I am the Co-Director of the Kent Q-Step Centre. Please visit the Kent Q-Step website for details of the initiative and our new degree programmes.
The Teaching tab on this page gives information about my role as Senior Lecturer in Sociology and Social Policy.
For information about my other activities (research, publications and non-academic writing), please see my website.
University of Kent
Kent CT2 7NF
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I have a wide range of research interests including disability, the workplace, inequality, the benefits system, addictions policy and Corporate Social Responsibility (CSR), and the relationship between evidence and policy.
My main current interests are eclectic and include:
- the changing nature of work, how this affects people with health problems or disabilities, and the role of the benefits system;
- new ideas for the welfare state;
- the nature of stratification across the lifecourse;
- the relationships between evidence, policy and critique.
I am also completing research on alcohol/addictions: the role of pleasure in alcohol policy and also whether “addictive industries” are part of the problem or the solution within the massive €9m EU 'Reframing Addictions' project (within which I am leading a work package on corporate influence).
I'm more than happy to supervise PhD or Masters students researching any of these topics. If you are interested in studying at the University of Kent, please email me to discuss this further.
As it stands, social science undergraduates across the UK rarely have good quantitative skills (outside of Psychology or Economics) – that is, skills for interpreting or creating statistical analyses to help understand the social world. This causes problems for academia, for employers, and more broadly for having a citizenry who can critique the ever-increasing barrage of statistical information they face in their daily lives. The Nuffield Foundation, the ESRC and Hefce have therefore put nearly £20m into creating 15 'Q-Step' centres across the country, which were selected after a highly-competitive process.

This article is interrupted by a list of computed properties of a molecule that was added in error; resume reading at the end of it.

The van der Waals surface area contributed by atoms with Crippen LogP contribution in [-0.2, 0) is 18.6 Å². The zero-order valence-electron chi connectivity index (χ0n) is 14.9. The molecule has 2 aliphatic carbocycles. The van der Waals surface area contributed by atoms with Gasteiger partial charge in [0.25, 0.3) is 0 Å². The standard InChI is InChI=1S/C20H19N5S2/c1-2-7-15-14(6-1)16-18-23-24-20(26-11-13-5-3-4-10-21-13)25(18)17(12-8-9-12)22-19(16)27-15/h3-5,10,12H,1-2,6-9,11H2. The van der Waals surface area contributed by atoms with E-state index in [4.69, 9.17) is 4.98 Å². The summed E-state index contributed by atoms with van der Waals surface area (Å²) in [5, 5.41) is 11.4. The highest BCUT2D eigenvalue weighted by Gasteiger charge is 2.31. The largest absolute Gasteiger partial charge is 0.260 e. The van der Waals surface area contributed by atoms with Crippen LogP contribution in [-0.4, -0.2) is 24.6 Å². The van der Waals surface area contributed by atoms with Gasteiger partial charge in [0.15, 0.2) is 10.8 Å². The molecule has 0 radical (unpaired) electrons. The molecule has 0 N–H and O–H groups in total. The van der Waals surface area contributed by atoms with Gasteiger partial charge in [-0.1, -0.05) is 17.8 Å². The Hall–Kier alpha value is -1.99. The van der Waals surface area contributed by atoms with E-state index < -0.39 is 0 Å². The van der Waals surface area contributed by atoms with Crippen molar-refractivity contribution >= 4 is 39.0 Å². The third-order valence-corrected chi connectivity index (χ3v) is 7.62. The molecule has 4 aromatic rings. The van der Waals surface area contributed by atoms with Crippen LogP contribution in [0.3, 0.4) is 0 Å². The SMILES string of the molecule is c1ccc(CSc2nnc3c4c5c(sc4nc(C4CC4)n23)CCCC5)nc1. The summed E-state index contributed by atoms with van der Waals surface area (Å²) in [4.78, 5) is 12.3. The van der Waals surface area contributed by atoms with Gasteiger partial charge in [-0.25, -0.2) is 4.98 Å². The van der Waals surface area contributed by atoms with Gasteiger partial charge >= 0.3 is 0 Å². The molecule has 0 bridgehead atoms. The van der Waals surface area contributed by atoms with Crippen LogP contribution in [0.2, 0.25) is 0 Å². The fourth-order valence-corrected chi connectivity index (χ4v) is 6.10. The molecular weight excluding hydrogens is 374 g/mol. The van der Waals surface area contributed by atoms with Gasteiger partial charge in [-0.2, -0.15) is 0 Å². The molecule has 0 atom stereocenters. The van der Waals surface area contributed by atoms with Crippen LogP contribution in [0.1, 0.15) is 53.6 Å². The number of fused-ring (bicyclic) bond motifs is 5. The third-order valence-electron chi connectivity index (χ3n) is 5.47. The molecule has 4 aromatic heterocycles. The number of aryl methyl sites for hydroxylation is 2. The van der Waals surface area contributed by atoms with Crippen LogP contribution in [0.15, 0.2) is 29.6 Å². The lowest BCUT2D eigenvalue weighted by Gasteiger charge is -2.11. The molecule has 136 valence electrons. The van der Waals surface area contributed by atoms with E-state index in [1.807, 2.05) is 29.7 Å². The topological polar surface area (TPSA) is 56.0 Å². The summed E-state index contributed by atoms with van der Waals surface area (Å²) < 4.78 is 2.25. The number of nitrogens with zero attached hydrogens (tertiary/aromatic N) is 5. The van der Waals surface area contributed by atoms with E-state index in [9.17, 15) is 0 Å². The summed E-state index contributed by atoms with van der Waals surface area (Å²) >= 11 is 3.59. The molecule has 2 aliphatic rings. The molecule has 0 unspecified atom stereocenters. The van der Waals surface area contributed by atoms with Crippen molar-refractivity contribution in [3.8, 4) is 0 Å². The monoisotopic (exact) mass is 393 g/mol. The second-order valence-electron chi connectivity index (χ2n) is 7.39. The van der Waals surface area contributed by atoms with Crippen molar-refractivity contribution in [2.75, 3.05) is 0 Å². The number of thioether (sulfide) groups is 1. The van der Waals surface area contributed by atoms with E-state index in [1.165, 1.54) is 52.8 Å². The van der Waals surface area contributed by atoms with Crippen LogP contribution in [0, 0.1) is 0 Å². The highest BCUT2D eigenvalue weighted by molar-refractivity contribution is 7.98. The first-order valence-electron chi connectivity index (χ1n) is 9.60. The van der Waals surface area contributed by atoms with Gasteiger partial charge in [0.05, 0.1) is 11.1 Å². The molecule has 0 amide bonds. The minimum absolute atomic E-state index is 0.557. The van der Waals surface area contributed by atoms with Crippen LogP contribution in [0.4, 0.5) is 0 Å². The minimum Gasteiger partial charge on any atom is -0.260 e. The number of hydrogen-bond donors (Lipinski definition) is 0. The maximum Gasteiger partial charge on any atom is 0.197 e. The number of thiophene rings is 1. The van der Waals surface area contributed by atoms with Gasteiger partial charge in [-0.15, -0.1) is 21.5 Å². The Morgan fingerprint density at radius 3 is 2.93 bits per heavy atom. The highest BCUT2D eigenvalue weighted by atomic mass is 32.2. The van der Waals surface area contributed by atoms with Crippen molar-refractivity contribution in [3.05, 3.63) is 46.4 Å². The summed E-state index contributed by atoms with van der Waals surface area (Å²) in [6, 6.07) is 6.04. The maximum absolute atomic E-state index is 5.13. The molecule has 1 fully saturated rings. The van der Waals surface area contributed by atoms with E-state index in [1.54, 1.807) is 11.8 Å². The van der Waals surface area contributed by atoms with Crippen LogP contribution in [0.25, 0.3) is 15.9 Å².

Kent was one of the successful centres - and Trude Sundberg and I are Co-Directors of the initiative. Over the next five years, we – as part of our great team at Kent - will make this vision a reality, giving students new skills not just in quantitaitve methods but also in qualitative methods and wider critical thinking skills, as well as experience in applying this to the world around them. See the Kent Q-Step website for more details.back to top
From 2009-2012 I was an associate editor for the journal Addiction. I've peer-reviewed for the Journal of Social Policy, Social Science & Medicine, Addiction, Alcohol & Alcoholism, Contemporary Drug Problems and Drug and Alcohol Review.
I co-edit the blog Inequalities.
I've also written: